STRENGTH IN NUMBERS Suong (center) and PrYSM members. [Photo by Richard McCaffrey]
In this 17th annual edition of the Providence Phoenix’s Best issue, we highlight people and organizations who are doing exceptionally good work — local heroes who often labor behind the scenes to change their communities for the better. Whatever neighborhoods we live in, we are all in their debt.
PrYSM: Seeking balance for local youth
The Providence Youth Student Movement’s 2010 report, For Justice and Love: The Quality of Life for Southeast Asian Youth, is, itself, an act of Rhody heroism worthy of an entire article. The 100-page report — with forewords written by professors from Brown and UCal Berkeley — is meticulous, ambitious, deeply personal, and gut-punchingly powerful. To offer just a small sample:
• The report includes descriptions of the organization’s origins and mission, including, “PrYSM started on November 8th, 2001, when a series of repeated Cambodian gang fights and resulting deaths, inspired youth and local college students to fight for positive change in the community . . . Our purpose is to mobilize Southeast Asian youth into community organizing campaigns which, foster the process of healing and dialogue, build support and love for those who are isolated and marginalized, and build power in the Southeast Asian community.”
• There are first-hand accounts of life inside Southeast Asian gangs in Providence. (“The biggest incident was at Classical field in 1988 or ’89. We had a rumble. There were all Asians at one side and on the other were blacks, latinos, and whites,” one gang member recalls.)
• There are definitions of the “model minority” concept (“a stereotype which suggests that all Asian Americans are successful and free of problems”) alongside statistics that illustrate how misleading and damaging this idea can be. For example, while the 2000 US Census reported that 42.7 percent of Asian Americans over age 25 hold at least a bachelor’s degree, the same census reported that Cambodian Americans, Hmong Americans, and Lao Americans all fall under 10 percent in that same category.
• Perhaps most importantly, the report offers a wide-ranging list of Rhode Island policy recommendations, ranging from a call to schools to “integrate Southeast Asian history, culture, and politics into the core curriculum and provide opportunities for independent exploration” to challenges to law enforcement officers to “establish a clear, fair definition of gang involvement and clear, fair polices around collection of data about gang involved.”
But PrYSM is about more than just a report. Talk with the organization’s co-founder and co-director, Sarath Suong — who was born in a refugee camp in Thailand and raised in Revere, Massachusetts, before coming to Providence to study at Brown University — and you get a sense of the ground the group has covered in the last 13 years. They’ve lobbied for increased translation services in local schools and courtrooms. They’ve fought against widespread deportations occurring within the Cambodian community, once marching in protest from the Buddhist Temple on Providence’s West End to the offices of the Department of Homeland Security downtown. More recently, they’ve worked to combat racial profiling of Southeast Asian youth and other people of color on Providence’s streets.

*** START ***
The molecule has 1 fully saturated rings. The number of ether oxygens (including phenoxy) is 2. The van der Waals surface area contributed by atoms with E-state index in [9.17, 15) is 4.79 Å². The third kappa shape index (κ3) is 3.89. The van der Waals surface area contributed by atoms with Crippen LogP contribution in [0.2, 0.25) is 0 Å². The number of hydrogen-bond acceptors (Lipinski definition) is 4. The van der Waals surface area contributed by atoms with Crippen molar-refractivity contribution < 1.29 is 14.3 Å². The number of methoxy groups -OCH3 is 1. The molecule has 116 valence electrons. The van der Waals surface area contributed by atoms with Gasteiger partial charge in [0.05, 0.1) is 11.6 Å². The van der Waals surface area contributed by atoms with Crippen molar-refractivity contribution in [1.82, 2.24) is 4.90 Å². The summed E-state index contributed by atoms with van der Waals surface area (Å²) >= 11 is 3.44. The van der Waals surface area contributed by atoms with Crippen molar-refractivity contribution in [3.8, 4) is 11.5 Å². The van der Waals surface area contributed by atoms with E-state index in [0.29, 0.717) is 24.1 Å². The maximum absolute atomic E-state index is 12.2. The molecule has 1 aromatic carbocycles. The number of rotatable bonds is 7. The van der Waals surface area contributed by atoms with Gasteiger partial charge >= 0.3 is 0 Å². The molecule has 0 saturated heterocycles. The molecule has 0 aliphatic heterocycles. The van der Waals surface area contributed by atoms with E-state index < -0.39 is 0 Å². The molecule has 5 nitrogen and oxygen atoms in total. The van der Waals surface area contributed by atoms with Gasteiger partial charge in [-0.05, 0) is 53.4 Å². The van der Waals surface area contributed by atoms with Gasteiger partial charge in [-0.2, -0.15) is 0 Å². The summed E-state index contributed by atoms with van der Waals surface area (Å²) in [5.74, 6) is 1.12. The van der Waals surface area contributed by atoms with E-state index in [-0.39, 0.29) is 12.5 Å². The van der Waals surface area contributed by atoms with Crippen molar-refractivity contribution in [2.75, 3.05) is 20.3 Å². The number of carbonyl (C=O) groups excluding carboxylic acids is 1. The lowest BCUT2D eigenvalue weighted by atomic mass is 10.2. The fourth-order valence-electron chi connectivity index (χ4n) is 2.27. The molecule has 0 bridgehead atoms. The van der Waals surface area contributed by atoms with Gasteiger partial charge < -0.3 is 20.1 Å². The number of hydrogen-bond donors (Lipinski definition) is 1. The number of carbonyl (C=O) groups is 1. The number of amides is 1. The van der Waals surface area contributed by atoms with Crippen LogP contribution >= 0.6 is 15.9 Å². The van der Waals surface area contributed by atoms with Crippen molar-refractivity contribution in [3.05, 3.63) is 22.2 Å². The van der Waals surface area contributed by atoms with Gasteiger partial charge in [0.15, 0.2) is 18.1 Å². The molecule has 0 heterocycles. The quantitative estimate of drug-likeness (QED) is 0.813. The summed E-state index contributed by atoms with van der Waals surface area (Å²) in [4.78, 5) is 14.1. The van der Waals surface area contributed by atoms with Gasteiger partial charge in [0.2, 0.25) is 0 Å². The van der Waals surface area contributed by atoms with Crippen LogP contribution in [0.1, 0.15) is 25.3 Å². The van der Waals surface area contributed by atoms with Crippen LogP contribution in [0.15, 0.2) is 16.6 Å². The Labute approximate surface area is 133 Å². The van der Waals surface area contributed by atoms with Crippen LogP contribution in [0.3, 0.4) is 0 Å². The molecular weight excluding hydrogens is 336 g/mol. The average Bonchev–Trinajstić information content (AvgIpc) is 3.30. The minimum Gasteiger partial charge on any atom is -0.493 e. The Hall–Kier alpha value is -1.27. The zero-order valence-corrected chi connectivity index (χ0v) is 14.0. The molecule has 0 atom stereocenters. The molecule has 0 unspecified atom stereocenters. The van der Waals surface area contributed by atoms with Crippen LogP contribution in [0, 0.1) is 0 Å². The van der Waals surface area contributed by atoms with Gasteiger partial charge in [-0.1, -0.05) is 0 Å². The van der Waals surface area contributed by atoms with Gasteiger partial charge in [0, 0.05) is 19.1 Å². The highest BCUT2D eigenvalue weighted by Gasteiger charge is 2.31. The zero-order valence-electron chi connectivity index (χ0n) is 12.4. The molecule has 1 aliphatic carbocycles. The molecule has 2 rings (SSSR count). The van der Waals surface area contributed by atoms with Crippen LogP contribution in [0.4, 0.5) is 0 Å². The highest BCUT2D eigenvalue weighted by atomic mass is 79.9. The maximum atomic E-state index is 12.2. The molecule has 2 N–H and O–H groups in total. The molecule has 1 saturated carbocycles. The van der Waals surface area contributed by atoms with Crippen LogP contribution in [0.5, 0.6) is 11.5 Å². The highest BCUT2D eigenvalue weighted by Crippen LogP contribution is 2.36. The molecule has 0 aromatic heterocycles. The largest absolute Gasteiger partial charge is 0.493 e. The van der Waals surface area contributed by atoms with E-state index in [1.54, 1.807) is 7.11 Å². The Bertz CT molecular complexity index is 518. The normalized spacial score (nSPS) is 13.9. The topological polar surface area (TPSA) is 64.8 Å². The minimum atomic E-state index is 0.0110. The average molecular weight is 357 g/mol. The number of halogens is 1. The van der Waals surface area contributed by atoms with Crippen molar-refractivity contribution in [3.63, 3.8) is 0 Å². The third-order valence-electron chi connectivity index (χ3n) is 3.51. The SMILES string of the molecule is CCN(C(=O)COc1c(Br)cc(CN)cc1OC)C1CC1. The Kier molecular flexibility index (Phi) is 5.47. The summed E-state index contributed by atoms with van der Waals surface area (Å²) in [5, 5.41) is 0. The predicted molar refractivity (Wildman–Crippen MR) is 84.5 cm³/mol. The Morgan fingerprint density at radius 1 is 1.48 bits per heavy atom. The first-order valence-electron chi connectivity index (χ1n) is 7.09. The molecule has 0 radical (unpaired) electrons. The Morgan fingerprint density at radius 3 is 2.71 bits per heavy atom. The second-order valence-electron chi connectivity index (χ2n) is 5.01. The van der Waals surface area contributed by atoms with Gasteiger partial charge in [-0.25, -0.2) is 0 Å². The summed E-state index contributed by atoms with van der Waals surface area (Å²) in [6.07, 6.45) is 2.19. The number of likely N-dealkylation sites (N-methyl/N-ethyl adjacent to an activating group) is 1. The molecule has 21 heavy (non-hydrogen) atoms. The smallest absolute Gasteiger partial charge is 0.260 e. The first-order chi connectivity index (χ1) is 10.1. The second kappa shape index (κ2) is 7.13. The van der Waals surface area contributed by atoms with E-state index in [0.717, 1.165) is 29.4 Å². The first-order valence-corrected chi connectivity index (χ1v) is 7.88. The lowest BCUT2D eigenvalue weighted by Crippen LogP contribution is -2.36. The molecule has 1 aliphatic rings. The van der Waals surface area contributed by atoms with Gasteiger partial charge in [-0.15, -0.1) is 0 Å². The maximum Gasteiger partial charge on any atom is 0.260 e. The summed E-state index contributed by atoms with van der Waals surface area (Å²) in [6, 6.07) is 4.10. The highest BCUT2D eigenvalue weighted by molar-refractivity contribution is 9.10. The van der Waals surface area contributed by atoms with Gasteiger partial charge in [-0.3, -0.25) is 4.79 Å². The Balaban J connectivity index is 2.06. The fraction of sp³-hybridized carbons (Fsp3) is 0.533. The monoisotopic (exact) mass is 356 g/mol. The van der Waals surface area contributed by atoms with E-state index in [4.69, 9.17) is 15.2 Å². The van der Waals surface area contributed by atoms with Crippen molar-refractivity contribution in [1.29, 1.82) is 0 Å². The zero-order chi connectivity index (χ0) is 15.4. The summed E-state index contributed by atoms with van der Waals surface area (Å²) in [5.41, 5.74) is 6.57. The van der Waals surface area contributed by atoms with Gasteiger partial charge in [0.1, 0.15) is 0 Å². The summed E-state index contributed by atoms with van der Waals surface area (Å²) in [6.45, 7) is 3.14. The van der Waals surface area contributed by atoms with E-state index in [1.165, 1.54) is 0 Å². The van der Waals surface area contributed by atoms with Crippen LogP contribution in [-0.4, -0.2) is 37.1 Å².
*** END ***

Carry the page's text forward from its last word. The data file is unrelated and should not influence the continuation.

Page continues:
In many ways, PrYSM’s work represents a balance, says Suong’s co-director, Chanravy Proeung. On one hand, they are still working with Southeast Asian families — many of whom were displaced by the Vietnam War and Cambodian genocide — to address the effects of the traumas that brought them to the US less than 40 years ago (new PrYSM members are required to interview family members as part of their orientation and training). On the other hand, media outlets and others have often portrayed local Southeast Asian communities as helpless and isolated. “I don’t want that same old story for our community,” she says.
But, of course, the most important PrYSM spokespeople are the folks who put the “Y” in the organization’s name. PrYSM is made up of a core group of 10 stipend-paid high school Youth Leaders and Youth Organizers, plus larger circles of volunteers and alumni. And during a recent visit to the group’s loft space on Elmwood Ave. we got the chance to speak with two of those core members.
Eric Khiev, a 17-year-old Youth Coordinator who plans to study nursing at URI after graduating from Dr. Jorge Alvarez High School this spring, told us, simply, “Without PrYSM, I would have not been exposed to the outside world.” As a PrYSM participant, he’s traveled to Detroit for a conference on media strategies for political organizing. He’s participated in political rallies, even when that means calling his parents mid-march to assure them he hasn’t been arrested. And he’s explored what he calls “controversial” subjects like racial profiling and homophobia — subjects that initially made him uncomfortable and shy.
Darianny De La Rosa, a 16-year-old Classical High School student, aspiring engineer or architect, and fellow PrYSM Youth Coordinator, was similarly enthusiastic. Thanks to PrYSM’s twice-weekly meetings and involvement in documentary screenings, marches, and other events, she has become a skilled public speaker who is more organized with her work.
She’s also received a slightly less tangible, but no less important, reward.
“Even though we’re this one tiny organization in Providence, Rhode Island, which is like a state no one has heard of,” she says, “it’s really cool to be able to go out of state and have people be like, ‘Hey, you’re from PrYSM! I saw you in that documentary!’ Or ‘Hey, I saw pictures of you in a march or rally.’ So that’s really cool.”
Yes, it is.
For more on the PrYSM, go to prysm.us, facebook.com/PrYSMProvidence, and twitter.com/PrYSMFam.